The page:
Revealing the emergence of classicality in nitrogen-vacancy centers
    (submitted to PRL)

    See also: To catch and reverse a quantum jump mid-flight, by Z. K. Minev et al,
    (in Nature, June 2019, https://www.nature.com/articles/s41586-019-1287-z )

    They seem fairly “foundational” explorations of quantum mechanics, and as far as I can tell done outside of any “Quantum Initiative”. But very interesting explorations of the details underlying quantum processes and measurement, without having to invoke any other copies of Dr. Carroll.

    One comment: I have read multiple accounts of how the personality and position of Bohm stifled dissent re. problems with his ongoing interpretations of QM, including among some other very well known physicists. Even when apparent disagreements were stated, they tended to be swept under the rug or somehow merged together as “quantum weirdness”. See, for example, https://plato.stanford.edu/entries/qm-copenhagen/#DivVie . More recently, physicists working primarily on aspects of string theory or particle physics topics with whom I have spoken also tend to sweep away any such issues as being either uninteresting or irrelevant to the core of the problems on which they are working. (And in fact the only people willing to spend much time talking about such things have been in the Philosophy of Science department : -) I have no idea how general or widespread such things actually are, but from a limited sample, Carroll isn’t too far wrong in terms of how most theoretical physicists have (not) approached these issues.

  19. Lee Smolin says:

    Dear Peter,

    Can I comment as someone whose first class in QM was Freshman QM in 1972, ie just before the phase transition Dave Miller mentions?

    First of all, its true that American physics in general has had a pragmatic, anti-foundational orientation since it became dominant after WWII. Putting aside that there were felt to be good reasons for that (see remarks of Dyson, Feynman etc) , that made it unsurprising when we students were sincerely advised to work on building the present paradigm rather than attempt to over-through Copenhagen (ie text-book QM).

    In the face of this, the very small number of us determined to work on quantum foundations took several strategies, and many succeeded. One was to split one’s time between more mainstream (ie funded) and foundational issues (Bell, Adler, ’Sorkin, ’t Hooft, Mermin, etc), one was to go to teach at a first class small college (Bernstein, Pearle, Wooters), one was to go to or stay in Europe (Penrose, Isham, Deutsch, Valentini, etc,) which was more diverse, finally one could work on QF from a math (Goldstein,Nelson) or philosophy (Shimony, Albert, Maudlin, Sanders, etc) department. Finally, one could work in industry (Bennet, Shor) or defence (Zurek)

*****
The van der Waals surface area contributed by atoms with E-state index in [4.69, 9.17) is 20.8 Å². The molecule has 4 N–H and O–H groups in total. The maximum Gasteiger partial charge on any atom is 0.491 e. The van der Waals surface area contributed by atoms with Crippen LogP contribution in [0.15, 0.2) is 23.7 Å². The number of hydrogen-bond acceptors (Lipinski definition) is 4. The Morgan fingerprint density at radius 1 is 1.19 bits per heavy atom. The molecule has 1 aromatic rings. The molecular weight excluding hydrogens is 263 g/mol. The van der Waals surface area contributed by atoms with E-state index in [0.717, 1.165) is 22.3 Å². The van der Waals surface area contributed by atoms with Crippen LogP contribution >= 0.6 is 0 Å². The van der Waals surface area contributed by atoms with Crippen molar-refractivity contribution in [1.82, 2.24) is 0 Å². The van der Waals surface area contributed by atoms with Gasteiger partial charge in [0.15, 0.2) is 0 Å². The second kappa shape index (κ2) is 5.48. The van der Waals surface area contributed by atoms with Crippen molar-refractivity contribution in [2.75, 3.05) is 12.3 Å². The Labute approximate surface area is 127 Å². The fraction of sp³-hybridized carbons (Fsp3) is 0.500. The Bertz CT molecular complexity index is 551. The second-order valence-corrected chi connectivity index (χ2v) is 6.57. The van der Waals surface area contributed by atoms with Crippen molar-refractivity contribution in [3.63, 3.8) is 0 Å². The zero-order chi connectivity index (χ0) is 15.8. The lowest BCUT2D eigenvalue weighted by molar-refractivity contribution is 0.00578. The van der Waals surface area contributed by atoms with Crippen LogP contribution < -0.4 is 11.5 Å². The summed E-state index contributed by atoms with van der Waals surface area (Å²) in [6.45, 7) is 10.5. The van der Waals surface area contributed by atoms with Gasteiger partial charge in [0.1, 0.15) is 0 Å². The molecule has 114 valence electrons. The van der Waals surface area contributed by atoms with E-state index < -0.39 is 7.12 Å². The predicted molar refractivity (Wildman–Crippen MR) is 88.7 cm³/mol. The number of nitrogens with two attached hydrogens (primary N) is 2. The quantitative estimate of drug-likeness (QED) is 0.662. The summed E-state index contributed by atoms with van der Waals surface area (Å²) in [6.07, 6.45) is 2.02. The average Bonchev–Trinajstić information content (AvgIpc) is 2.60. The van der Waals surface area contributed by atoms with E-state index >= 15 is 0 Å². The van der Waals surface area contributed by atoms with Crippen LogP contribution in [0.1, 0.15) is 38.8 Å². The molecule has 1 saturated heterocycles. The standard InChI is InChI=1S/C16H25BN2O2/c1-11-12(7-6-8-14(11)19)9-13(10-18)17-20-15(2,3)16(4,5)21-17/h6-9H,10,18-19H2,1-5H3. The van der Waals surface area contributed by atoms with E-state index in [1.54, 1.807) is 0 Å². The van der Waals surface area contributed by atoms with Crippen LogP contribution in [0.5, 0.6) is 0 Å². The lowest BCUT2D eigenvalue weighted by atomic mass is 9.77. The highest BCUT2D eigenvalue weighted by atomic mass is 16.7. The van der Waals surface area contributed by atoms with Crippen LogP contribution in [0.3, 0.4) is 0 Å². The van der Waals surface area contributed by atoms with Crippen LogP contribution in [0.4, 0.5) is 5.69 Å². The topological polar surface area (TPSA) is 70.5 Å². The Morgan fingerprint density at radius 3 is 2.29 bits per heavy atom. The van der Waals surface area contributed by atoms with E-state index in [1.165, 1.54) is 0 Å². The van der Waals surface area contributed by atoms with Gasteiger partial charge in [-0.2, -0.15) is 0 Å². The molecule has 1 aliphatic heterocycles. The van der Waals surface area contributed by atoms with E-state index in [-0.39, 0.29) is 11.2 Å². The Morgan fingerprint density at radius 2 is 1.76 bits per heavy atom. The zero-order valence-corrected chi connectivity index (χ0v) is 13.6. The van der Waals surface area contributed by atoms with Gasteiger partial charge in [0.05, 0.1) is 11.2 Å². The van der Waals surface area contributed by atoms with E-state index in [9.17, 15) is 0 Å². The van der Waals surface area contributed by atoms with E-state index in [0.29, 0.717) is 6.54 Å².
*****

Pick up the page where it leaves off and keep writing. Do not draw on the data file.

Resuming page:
Indeed enough of us succeeded, that in spite of the discouragement, as someone interested in foundations from the early 70’s, there were always new ideas to ponder and work on and people to discuss them with. And what was most important, was that the crucial experiments got done-even if, as with tests of Bell, it took several attempts till the experimentalists had clean results. (And they were done at high status places: Harvard, Berkeley, Paris, MIT, Vienna…)

    So if we are honest, I don’t think we can argue that the progress of QF between the
    1960’s and the QIT revolution in the 2000’s was personnel limited. These are very hard problems that go to the core of our understanding of nature. They require a different temperament than makes a successful mainstream physicist. Not many people have the interest, patience, focus and courage to work on them.

    In addition, from 1972 on was a very tough job market for all of theoretical physics. So I think the overall story is that the problems in QF are so compelling, for those with a taste for foundational kinds of issues, that enough of us succeeded, against advice and expectations that we now have in front of us a much more interesting and diverse set of approaches and hypotheses, than faced the field in the 1950’s.



  20. Yatima says:

    Sean Carroll writes at Quanta Magazine:

    Where Quantum Probability Comes From

    and as expected defends Many-Worlds, and derives the Born rule from first principles:

    Can we resolve this uncertainty in a sensible way? Yes, we can, as Charles Sebens and I have argued, and doing so leads precisely to the Born rule: The credence you should attach to being on any particular branch of the wave function is just the amplitude squared for that branch, just as in ordinary quantum mechanics.

    Still not convinced. “Knowing” or “attaching credence” ultimately means storing classical bits in massively copied physical state (including a fat chunk of previously recorded history and the algorithms needed to process the whole shebang into a prediction or a floating-point value). It’s not some metaphysical essence that a system in quantum superposition could even have.